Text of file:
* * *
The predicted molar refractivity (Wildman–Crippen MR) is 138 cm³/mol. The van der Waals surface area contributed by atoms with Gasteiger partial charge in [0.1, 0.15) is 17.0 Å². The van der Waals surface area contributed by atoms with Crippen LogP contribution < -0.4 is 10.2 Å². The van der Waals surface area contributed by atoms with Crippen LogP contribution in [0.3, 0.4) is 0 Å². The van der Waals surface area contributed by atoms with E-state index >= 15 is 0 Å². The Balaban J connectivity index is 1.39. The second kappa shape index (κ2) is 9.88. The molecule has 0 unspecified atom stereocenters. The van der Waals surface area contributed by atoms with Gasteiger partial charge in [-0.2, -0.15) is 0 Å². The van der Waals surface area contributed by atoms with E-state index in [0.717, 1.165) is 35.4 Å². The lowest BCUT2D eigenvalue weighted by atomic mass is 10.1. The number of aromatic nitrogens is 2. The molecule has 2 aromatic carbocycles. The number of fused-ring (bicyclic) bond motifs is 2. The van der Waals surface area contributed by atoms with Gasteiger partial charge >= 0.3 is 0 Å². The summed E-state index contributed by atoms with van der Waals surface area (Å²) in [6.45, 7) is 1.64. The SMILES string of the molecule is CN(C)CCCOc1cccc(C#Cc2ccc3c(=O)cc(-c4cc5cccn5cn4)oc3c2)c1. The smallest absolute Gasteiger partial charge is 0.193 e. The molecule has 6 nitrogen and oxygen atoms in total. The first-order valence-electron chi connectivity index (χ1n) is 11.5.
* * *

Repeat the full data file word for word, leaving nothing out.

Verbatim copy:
The predicted molar refractivity (Wildman–Crippen MR) is 138 cm³/mol. The van der Waals surface area contributed by atoms with Gasteiger partial charge in [0.1, 0.15) is 17.0 Å². The van der Waals surface area contributed by atoms with Crippen LogP contribution < -0.4 is 10.2 Å². The van der Waals surface area contributed by atoms with Crippen LogP contribution in [0.3, 0.4) is 0 Å². The van der Waals surface area contributed by atoms with E-state index >= 15 is 0 Å². The Balaban J connectivity index is 1.39. The second kappa shape index (κ2) is 9.88. The molecule has 0 unspecified atom stereocenters. The van der Waals surface area contributed by atoms with Gasteiger partial charge in [-0.2, -0.15) is 0 Å². The van der Waals surface area contributed by atoms with E-state index in [0.717, 1.165) is 35.4 Å². The lowest BCUT2D eigenvalue weighted by atomic mass is 10.1. The number of aromatic nitrogens is 2. The molecule has 2 aromatic carbocycles. The number of fused-ring (bicyclic) bond motifs is 2. The van der Waals surface area contributed by atoms with Gasteiger partial charge >= 0.3 is 0 Å². The summed E-state index contributed by atoms with van der Waals surface area (Å²) in [6.45, 7) is 1.64. The SMILES string of the molecule is CN(C)CCCOc1cccc(C#Cc2ccc3c(=O)cc(-c4cc5cccn5cn4)oc3c2)c1. The smallest absolute Gasteiger partial charge is 0.193 e. The molecule has 6 nitrogen and oxygen atoms in total. The first-order valence-electron chi connectivity index (χ1n) is 11.5.